READING THE TEA LEAVES
You have a beautiful, award-winning, and very sweet female news anchor. You have a great reporter and established hard news weekend anchor/reporter. You have a veteran, award-winning reporter. You decide to throw them all into what KEYE-TV (CBS) calls a lifestyle show at 4 p.m.
What do you get? Well, I hope it gets better. It’s not my cup of tea. Perhaps I’m not the right demographic, but I’m having a heck of a time trying to figure out who is the demographic for this new hour-long broadcast called “We Are Austin Live”.
Give points for being different. Anchors Michelle Valles and Jason Wheeler open the show live on the station’s patio (Yeah, they have a patio.) Immediately, Valles commits one of my language arts sins: She says the show is going to be “centered around “ things Austin. No. No. One cannot be “centered around”. One can be centered on, but that’s nit-picky.
At 4:01 p.m. they toss to their lead story—the story that is going to grab viewers by the face, freeze their hand next to the remote, and carry them further into the show. The lead story was a live shot with veteran reporter Bettie Cross at a place called the Tea Embassy. Live for the next two deadly minutes, she discusses different types of teas with a guest. He kept showing us bowls of tea leaves. I could read them.
Everything I’ve ever learned about story telling for TV is that you lead with your strongest, most compelling video to engage viewers and want them to hang around. This applies to producing a TV show or writing a story. Tea leaves in a bowl doesn’t cut it. Bettie Cross did the best she could with what she had.
After that segment there was cross-talk with Michelle and Jason. They tossed to news. Ron Oliveira did two minutes of news from the anchor desk. Then, they tossed to Troy Kimmel for one minute of weather each hour.
That’s the way this hour-long show started and continued in the second half-hour. Now, let’s break it down. There were 18-minutes of commercials, counting the end break. That leaves 42 minutes for other stuff. Although it seemed like more, there was about five minutes of Bettie Cross in the first and second half hours talking about tea. There were about two minutes of news in each half hour segment for news with Ron. A total of FOUR minutes for an hour show! That’s all the news there was. There were carbon copy live shots from Stephanie Serna in each half hour about a child pornography case. (At 5 KXAN had the mother of the children in question. KEYE did not—probably an instance of trying to do more with less.) Troy Kimmel had four or so, not counting “bumps”, for weather totaling around four minutes.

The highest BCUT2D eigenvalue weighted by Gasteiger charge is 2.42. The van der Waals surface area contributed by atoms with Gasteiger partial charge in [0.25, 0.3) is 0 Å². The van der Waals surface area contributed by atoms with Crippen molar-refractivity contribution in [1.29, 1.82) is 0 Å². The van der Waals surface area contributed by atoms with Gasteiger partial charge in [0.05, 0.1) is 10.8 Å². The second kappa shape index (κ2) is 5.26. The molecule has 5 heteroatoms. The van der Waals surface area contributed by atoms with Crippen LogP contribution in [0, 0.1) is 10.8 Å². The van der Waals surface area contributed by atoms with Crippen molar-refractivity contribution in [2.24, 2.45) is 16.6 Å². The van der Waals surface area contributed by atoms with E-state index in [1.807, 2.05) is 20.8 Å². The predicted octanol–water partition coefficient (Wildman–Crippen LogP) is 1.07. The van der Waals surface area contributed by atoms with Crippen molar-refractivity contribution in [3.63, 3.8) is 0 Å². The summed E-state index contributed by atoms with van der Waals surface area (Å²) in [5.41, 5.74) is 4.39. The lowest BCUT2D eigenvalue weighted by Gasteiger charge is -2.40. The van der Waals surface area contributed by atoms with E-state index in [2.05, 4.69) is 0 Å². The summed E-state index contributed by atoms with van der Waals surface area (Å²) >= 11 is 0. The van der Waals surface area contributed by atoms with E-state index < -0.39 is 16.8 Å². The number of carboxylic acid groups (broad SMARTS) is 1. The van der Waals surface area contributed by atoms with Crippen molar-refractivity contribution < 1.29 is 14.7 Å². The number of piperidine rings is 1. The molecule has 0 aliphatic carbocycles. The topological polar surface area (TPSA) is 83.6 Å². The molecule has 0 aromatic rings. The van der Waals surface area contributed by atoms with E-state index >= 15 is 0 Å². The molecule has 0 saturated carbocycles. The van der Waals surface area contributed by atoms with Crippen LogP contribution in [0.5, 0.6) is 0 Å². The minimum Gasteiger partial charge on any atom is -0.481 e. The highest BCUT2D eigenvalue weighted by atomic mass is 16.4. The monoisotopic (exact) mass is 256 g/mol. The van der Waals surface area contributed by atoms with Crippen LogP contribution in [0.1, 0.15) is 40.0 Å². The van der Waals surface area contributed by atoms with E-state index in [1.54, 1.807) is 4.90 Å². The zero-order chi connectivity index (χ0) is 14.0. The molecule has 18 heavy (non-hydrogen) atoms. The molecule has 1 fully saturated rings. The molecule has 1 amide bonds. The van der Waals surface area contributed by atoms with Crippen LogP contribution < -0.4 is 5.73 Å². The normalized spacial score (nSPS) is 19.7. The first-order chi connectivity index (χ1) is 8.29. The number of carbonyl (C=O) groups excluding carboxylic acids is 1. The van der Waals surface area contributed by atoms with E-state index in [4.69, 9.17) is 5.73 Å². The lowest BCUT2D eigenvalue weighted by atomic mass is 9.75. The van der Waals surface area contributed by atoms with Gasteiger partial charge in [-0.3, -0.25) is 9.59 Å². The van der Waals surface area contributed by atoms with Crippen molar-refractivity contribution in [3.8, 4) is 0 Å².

So, what did the show have otherwise?
The mantra always is: Content equals Ratings. So, what was the content? Well, it was very, very commercial. Guests included segments each half hour with folks from Sea World in San Antonio, a fashion expert from Macy’s, the Tea Embassy, and The Lofty Dog, a store for dog stuff in downtown Austin. She was really the best guest, but I don’t remember seeing a live dog in the story! Gotta have at least one live dog!!!
There were the two tea store stories. Again, Bettie Cross did the best that she could with what she had. I’m sorry. It could have been a good newspaper or magazine story. I mean, the tea leaves just sat there in the bowls. Even when they steeped them, the fragrance did not translate to TV.
And, yes, they had animals from Sea World. OK, animals can work on TV. The live hit in the first segment included a nasty-looking lizard and a boa. The second hit was with an owl and a wallaby. Michelle commented that looking at an owl in the Mexican culture was bad luck. The wallaby was cute, but it just sat there. Michelle played with it at the end of the show.
Toward the end, they had a live barbershop quartet. They sang into the break after about two minutes. To my way of thinking, Michelle and Jason could have spent a productive five minutes with them talking about the tradition of barbershop quartet singing. They could have let them sing and sing.
OK. They need to settle down. They needed a stronger lead. They used five locations. They popped up pictures from their downtown camera. They were all over the place. It was very fast paced—too fast. Michelle sounded and acted like she was on “Entertainment Tonight”. Jason, a yeoman, seemed uncomfortable.
In creating this program, KEYE killed its 5 O’clock hard news broadcast. “Austin Live” is followed by “Insider” and the CBS network news. This, viewers, may be the future. If the networks pull the plug on local stations, local stations will have to come up with inexpensive stuff to feed the beast. The beast must be fed every day.
This was billed as a lifestyle show. Whose lifestyle? Who is the audience? It was not my cup of tea.
© Jim McNabb, 2009